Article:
Number Twenty-Four

By Danny Mandel

Chasteen sat rigid in her command chair, watching the Federation convoy’s approach on the holo, and wondered if she’d still be alive in an hour’s time. She forced her muscles to relax. Breathe, Chas. In and out. You can hold your breath later when you’re sucking vacuum.

The center of the convoy was a Fed shuttle leading an enormous hauler. A dozen system police gunships flanked them in a loose circle. More than enough firepower to atomize her corvette and the freighter she was escorting. An unnecessary show of force. Which was the point. To the CEOs of the Federation more was more.

It was a routine tax collection. Every three standard months Horizon, like every major planet among the Star Empire, loaded ore, foodstuffs, and other goods onto a freighter, then met the Trade Federation’s collectors in high orbit for the delivery. Was it a backbreaking level of taxation? Yes. Did her people break their backs every month to deliver? Also yes. Until today.

The comm beeped. The Fed shuttle was hailing. She pressed acknowledge, and Moss’s voice sounded through her ship.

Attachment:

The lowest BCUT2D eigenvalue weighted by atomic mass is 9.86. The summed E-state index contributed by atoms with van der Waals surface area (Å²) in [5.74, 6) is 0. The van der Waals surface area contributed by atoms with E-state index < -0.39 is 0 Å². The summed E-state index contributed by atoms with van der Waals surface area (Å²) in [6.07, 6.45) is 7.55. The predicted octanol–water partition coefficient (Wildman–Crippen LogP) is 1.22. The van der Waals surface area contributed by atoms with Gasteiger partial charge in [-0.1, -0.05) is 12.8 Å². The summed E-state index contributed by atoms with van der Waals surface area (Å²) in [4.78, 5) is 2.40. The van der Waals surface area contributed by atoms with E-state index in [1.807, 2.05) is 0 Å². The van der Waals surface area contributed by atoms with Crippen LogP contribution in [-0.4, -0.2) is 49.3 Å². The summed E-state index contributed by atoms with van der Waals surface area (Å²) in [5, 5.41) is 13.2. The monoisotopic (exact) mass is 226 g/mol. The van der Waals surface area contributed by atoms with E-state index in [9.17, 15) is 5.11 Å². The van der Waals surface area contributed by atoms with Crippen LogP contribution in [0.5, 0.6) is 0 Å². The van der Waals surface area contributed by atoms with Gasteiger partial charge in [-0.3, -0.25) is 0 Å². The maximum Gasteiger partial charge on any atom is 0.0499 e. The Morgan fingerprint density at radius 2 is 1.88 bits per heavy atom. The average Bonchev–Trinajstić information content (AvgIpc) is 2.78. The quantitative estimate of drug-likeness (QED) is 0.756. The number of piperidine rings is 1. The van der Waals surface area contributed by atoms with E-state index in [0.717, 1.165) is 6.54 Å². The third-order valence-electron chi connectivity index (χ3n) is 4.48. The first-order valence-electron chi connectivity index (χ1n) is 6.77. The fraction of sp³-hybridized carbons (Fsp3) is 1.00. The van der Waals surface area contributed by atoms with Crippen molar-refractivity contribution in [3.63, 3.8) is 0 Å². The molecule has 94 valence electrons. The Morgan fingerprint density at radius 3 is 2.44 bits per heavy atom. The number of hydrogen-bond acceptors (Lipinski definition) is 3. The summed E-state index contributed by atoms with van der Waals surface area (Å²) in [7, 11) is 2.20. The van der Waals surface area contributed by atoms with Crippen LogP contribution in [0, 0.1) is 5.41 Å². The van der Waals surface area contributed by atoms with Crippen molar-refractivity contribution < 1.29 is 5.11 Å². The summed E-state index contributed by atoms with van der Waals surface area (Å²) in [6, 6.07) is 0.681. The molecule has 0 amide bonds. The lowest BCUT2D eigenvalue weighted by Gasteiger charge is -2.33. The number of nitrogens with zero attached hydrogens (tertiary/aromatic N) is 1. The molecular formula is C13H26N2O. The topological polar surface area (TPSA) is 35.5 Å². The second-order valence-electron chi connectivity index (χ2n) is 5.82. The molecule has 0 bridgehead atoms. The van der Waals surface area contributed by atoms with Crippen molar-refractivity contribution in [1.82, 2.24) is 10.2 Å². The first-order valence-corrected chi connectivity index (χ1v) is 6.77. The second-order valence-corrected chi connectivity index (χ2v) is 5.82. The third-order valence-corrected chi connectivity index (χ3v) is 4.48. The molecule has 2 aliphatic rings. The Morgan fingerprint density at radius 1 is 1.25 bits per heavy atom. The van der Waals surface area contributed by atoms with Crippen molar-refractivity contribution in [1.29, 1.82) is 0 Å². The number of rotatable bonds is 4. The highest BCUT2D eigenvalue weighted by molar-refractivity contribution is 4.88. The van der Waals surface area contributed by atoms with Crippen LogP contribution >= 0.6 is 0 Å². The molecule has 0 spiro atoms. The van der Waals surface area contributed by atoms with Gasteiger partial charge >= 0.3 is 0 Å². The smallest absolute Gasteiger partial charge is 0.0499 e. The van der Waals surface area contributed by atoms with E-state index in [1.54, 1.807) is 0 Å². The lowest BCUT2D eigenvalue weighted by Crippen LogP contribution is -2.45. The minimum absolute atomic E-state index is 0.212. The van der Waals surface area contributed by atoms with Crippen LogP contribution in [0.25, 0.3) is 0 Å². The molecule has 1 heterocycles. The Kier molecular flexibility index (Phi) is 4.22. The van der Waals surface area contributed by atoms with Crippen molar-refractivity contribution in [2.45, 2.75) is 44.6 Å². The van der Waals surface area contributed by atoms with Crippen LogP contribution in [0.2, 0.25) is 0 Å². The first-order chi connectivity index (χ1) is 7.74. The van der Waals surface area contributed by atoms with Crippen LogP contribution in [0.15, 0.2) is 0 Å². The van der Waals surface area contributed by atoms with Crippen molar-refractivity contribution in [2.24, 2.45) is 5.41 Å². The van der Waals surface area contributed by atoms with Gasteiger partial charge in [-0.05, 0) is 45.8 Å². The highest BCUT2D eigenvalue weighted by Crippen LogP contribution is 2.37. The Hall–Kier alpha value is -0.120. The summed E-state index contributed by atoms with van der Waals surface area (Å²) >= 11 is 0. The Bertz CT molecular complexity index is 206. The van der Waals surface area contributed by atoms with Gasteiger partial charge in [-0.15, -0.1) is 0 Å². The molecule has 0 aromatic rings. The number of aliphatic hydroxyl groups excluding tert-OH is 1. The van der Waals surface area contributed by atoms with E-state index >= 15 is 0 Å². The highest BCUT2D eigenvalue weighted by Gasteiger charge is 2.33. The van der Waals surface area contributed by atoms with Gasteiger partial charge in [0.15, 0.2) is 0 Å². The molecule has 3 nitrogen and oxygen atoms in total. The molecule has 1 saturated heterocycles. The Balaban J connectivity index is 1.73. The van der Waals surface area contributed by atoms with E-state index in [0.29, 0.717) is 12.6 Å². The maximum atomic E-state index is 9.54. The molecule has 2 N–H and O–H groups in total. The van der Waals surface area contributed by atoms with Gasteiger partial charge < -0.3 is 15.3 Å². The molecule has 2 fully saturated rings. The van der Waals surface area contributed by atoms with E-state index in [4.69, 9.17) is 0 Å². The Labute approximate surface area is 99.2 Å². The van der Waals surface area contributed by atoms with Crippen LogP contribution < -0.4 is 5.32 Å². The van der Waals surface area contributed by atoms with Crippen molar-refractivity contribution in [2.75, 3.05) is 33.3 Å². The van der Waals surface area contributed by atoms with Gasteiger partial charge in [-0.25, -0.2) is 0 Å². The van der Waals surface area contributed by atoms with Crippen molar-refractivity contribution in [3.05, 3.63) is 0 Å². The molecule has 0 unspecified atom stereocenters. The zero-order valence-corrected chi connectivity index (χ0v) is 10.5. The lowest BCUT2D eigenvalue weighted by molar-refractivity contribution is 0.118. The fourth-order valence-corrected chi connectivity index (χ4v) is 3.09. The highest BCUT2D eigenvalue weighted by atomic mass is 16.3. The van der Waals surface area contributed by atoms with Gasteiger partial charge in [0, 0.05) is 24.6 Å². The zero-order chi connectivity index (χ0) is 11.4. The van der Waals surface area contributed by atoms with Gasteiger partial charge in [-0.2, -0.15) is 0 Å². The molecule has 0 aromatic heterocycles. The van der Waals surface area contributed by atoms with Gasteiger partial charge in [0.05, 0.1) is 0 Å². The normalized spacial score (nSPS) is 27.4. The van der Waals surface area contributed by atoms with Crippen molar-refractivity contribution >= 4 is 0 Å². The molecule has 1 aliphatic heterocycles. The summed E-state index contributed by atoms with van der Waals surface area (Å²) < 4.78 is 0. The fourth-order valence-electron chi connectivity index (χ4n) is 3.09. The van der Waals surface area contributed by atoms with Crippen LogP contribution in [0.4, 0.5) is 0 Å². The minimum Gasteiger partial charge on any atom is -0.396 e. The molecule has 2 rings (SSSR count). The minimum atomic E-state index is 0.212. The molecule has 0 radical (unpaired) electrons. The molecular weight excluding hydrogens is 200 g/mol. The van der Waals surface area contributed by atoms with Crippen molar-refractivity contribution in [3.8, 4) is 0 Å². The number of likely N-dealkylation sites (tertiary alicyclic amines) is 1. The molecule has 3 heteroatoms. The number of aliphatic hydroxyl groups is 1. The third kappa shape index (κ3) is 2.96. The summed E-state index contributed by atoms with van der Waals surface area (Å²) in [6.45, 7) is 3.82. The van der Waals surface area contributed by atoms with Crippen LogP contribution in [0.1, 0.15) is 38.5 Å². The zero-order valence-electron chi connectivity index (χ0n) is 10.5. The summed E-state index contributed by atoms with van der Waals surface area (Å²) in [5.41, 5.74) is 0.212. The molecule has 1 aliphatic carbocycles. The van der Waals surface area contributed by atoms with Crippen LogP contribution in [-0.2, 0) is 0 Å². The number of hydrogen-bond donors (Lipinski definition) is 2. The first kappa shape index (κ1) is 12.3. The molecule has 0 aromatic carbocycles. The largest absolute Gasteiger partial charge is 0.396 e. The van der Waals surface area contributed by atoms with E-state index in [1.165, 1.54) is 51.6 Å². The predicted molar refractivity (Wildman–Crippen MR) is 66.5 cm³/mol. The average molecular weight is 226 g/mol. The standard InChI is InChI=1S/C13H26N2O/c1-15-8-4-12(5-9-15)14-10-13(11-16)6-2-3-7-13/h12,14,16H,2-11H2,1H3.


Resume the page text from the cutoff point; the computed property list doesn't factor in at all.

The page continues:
“Greetings, Horizon One. This is Fleet Manager Moss of the Sapphire Spear. We have completed our security scans. Please prepare for boarding and exchange.”

Exchange. What a laugh. We’re exchanging vast material goods for the right to continue breathing. Still, she couldn’t fault Moss directly. His words came straight from the regulations manual. He was only doing his job, a small cog in a massive unjust machine.

The Fed hauler lumbered toward the imperial freighter and began opening its cargo doors. The freighter was almost as large as the hauler and carried ten containers, each about the size of Chasteen’s corvette. It usually took half the day to make the transfer.

“Horizon One, please acknowledge,” Moss said.

No, she couldn’t blame the man. After each quarter’s “exchange”, Moss often spent a week on leave planetside, drinking and playing cards with Chasteen and her crew. He was an easygoing fellow, quick to laugh, and even a sympathetic ear to her complaints about the Fed. Sometimes she wished – No. Don’t do that. He’s not a friend. Not today.

“Horizon One?”

Chasteen glanced behind command chair. Veen and Agvitch, the other two members of her crew, watched her. They knew what was about to happen. “Sapphire Spear, this is Captain Chasteen of Horizon One.”

“Good morning, Captain,” Moss said pleasantly. “It’s nice to hear your voice.” She could imagine the man’s smile and felt a pang of guilt. He had no idea what was coming. “Please prepare for boarding and exchange.”

Her finger hesitated above the comm button. Something caught in her throat. She cleared it, pressed the comm, and said, “Negative.” 

“Please repeat, Captain Chasteen.”